This world-renowned castle was built for King Ludwig II of Bavaria, and served as his private refuge. Construction began in 1869 and ended in 1892, though it was not actually completed. Neuschwanstein Castle is located just outside of Hohenschwangau, close to the Ammergebirge Nature Reserve in Bavaria. The enchanted atmosphere of the castle permeates its many rooms and grounds, as it has remained largely unchanged since the last king himself was in residence. The best time to experience the castle's rarefied atmosphere is in Autumn, when the weather is concurrently just cool enough and just warm enough, and the fall foliage is perfect. Summer is also a great time to visit, but most days are fairly crowded.
Almost 1.4 million visitors walk through the castle’s many rooms and its breathtaking grounds year after year. The average individual tourist may either join a group tour, or opt to go it alone and save money. Booking a ticket online and picking it up at the ticket office in Hohenschwangau is the best and cheapest option, as doing so will allow a visitor a guarantee of securing a tour. Purchasing your ticket at the ticket office in person won't guarantee you a tour on the same day. A tourist coming from Munich can take the 9:52 AM train to Fussen. Once there, they will take Bus 78 to the ticket center in Hohenschwangau. From there, another bus goes to the castle itself. Souvenirs at Hohenschwangau range from postcards and posters to mugs and snow globes. Special DVDs and print media are also available. In addition, there are also two souvenir shops in the castle itself, where the tourists can find even more inimitable items, though they are higher-priced.
Neuschwanstein Castle became the dream world that the Bavarian king escaped to after he his ceded power to the Prussians in 1866. Although this castle was not built for presentation, the architecture and interiors are more than enough to impress even the most judicious visitors of his time and ever since. The visitor to this castle will surely find enough extravagance and magnificence to make their visit worthwhile. Two examples of this are the blue and gold Throne Room and the Singer's Hall. Symbolic of the castle are the king's spiritual pursuits towards religious fulfillment and kingship as well, the evidence of which is seen reflected in numerous pious motifs. Here, Richard Wagner's celebrated operas are also represented in artworks depicting kings, knights, poets and lovers.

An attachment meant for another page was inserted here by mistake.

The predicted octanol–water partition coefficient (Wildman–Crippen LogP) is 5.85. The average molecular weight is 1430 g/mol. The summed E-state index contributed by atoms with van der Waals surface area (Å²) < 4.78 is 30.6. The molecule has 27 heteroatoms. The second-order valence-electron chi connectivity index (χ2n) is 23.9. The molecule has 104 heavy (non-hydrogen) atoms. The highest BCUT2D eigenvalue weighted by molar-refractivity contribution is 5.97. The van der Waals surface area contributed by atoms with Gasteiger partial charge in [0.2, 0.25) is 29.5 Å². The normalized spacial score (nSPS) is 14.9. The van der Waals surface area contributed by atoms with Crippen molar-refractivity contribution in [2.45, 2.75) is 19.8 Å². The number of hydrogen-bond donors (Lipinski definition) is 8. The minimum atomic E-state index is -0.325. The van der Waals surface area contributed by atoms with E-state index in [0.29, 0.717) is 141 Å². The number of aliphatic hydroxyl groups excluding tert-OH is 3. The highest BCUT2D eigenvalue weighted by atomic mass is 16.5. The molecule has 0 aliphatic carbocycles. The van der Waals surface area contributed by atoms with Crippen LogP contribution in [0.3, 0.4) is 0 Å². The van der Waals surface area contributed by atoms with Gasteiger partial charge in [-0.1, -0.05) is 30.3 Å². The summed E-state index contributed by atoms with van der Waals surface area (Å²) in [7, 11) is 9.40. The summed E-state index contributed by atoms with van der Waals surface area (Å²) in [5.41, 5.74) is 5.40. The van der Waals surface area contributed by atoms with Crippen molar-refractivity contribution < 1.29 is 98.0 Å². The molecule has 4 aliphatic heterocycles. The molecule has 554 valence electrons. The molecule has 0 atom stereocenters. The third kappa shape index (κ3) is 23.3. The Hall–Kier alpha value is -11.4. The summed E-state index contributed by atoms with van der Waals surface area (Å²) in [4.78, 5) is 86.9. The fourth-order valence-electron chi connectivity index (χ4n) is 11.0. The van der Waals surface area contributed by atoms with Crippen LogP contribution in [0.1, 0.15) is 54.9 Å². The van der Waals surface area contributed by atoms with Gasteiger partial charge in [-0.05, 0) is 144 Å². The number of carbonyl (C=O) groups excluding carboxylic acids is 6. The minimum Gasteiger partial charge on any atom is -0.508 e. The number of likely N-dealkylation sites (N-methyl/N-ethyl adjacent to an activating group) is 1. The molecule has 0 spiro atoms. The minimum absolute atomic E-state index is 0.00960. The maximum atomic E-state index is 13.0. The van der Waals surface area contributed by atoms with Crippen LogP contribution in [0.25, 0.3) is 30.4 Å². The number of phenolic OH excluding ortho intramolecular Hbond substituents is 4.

The area surrounding Neuschwanstein Castle also offers a number interesting natural marvels to behold. The proximate Bavarian Forest has about 2,502 native ferns and flowering plants, including the famous Edelweiss, and the Gentian, which is the national flower of Bavaria. Animal life also abounds in the area, and ranges from Alpine cows, marmots, and goats on land, to trout in the waters, to ravens and butterflies in the air. Apart from the natural beauty, those tourists who prefer the indoors can browse the souvenir shops around the castle’s ticket office in Hohenschwangau. Many of these souvenirs further herald the splendor of the Great Bavarian Outdoors.
There are some risks involved in touring the castle. One of these arises from people commonly pushing their way along the Marienbrucke Bridge, which affords great views of the surrounding Bavarian Forest. Another is catching a cold amidst the weather and masses of tourists. On the other hand, human impacts also pose threats to the preservation of the site. Tourists pose a danger to the castle itself when they touch and handle objects inside the interior of the castle, as oil from human skin can degrade them and careless individuals may break artifacts. The weather in the area around the castle is also often quite harsh, and has affected both the structure's foundation and its limestone facade. To address this problem, management has made plans to undertake renovations over the next few years.